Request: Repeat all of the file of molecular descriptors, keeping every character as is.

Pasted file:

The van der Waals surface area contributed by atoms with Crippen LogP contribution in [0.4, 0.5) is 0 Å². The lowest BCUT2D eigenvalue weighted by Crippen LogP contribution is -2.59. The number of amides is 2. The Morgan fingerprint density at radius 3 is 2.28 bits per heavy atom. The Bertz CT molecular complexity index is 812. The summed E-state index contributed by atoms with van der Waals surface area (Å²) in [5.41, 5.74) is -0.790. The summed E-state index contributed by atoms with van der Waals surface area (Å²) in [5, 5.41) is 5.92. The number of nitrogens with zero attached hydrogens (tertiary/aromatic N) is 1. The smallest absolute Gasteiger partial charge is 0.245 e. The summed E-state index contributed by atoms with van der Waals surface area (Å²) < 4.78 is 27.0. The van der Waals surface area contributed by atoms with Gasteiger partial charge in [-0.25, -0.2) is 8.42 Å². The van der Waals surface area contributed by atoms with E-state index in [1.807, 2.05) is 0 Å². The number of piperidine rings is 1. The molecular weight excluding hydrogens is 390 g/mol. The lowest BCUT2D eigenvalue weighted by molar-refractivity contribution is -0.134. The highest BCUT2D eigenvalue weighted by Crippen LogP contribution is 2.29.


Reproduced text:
The van der Waals surface area contributed by atoms with Crippen LogP contribution in [0.4, 0.5) is 0 Å². The lowest BCUT2D eigenvalue weighted by Crippen LogP contribution is -2.59. The number of amides is 2. The Morgan fingerprint density at radius 3 is 2.28 bits per heavy atom. The Bertz CT molecular complexity index is 812. The summed E-state index contributed by atoms with van der Waals surface area (Å²) in [5.41, 5.74) is -0.790. The summed E-state index contributed by atoms with van der Waals surface area (Å²) in [5, 5.41) is 5.92. The number of nitrogens with zero attached hydrogens (tertiary/aromatic N) is 1. The smallest absolute Gasteiger partial charge is 0.245 e. The summed E-state index contributed by atoms with van der Waals surface area (Å²) < 4.78 is 27.0. The van der Waals surface area contributed by atoms with Gasteiger partial charge in [-0.25, -0.2) is 8.42 Å². The van der Waals surface area contributed by atoms with E-state index in [1.807, 2.05) is 0 Å². The number of piperidine rings is 1. The molecular weight excluding hydrogens is 390 g/mol. The lowest BCUT2D eigenvalue weighted by molar-refractivity contribution is -0.134. The highest BCUT2D eigenvalue weighted by Crippen LogP contribution is 2.29.